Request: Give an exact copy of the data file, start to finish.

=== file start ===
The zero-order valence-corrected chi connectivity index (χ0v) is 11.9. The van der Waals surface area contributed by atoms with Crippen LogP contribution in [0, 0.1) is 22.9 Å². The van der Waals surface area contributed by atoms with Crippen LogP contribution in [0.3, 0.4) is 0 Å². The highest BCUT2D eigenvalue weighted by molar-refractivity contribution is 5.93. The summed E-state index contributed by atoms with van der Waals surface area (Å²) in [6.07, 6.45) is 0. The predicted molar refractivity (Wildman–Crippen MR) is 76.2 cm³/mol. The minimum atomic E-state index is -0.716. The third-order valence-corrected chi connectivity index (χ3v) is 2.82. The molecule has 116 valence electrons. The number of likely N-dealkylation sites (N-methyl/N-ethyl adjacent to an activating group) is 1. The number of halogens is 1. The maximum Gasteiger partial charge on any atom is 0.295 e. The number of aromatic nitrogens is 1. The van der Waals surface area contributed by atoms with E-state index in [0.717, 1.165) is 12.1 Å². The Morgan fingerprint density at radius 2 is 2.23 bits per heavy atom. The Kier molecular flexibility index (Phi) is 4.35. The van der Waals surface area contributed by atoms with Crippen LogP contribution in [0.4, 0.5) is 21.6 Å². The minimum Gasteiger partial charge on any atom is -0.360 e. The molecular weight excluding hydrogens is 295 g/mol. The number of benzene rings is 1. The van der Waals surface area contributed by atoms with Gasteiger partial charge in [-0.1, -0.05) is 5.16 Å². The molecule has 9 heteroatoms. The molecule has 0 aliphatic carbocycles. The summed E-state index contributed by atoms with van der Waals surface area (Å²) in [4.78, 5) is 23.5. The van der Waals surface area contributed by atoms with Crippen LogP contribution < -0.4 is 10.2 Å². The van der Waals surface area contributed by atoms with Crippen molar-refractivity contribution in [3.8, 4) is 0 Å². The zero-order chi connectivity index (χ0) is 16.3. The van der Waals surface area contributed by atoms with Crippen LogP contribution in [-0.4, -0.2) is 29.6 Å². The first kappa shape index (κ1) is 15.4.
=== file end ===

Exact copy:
The zero-order valence-corrected chi connectivity index (χ0v) is 11.9. The van der Waals surface area contributed by atoms with Crippen LogP contribution in [0, 0.1) is 22.9 Å². The van der Waals surface area contributed by atoms with Crippen LogP contribution in [0.3, 0.4) is 0 Å². The highest BCUT2D eigenvalue weighted by molar-refractivity contribution is 5.93. The summed E-state index contributed by atoms with van der Waals surface area (Å²) in [6.07, 6.45) is 0. The predicted molar refractivity (Wildman–Crippen MR) is 76.2 cm³/mol. The minimum atomic E-state index is -0.716. The third-order valence-corrected chi connectivity index (χ3v) is 2.82. The molecule has 116 valence electrons. The number of likely N-dealkylation sites (N-methyl/N-ethyl adjacent to an activating group) is 1. The number of halogens is 1. The maximum Gasteiger partial charge on any atom is 0.295 e. The number of aromatic nitrogens is 1. The van der Waals surface area contributed by atoms with E-state index in [0.717, 1.165) is 12.1 Å². The Morgan fingerprint density at radius 2 is 2.23 bits per heavy atom. The Kier molecular flexibility index (Phi) is 4.35. The van der Waals surface area contributed by atoms with Crippen LogP contribution in [0.4, 0.5) is 21.6 Å². The minimum Gasteiger partial charge on any atom is -0.360 e. The molecular weight excluding hydrogens is 295 g/mol. The number of benzene rings is 1. The van der Waals surface area contributed by atoms with Gasteiger partial charge in [-0.1, -0.05) is 5.16 Å². The molecule has 9 heteroatoms. The molecule has 0 aliphatic carbocycles. The summed E-state index contributed by atoms with van der Waals surface area (Å²) in [4.78, 5) is 23.5. The van der Waals surface area contributed by atoms with Crippen LogP contribution < -0.4 is 10.2 Å². The van der Waals surface area contributed by atoms with Crippen molar-refractivity contribution in [3.8, 4) is 0 Å². The zero-order chi connectivity index (χ0) is 16.3. The van der Waals surface area contributed by atoms with Crippen LogP contribution in [-0.4, -0.2) is 29.6 Å². The first kappa shape index (κ1) is 15.4.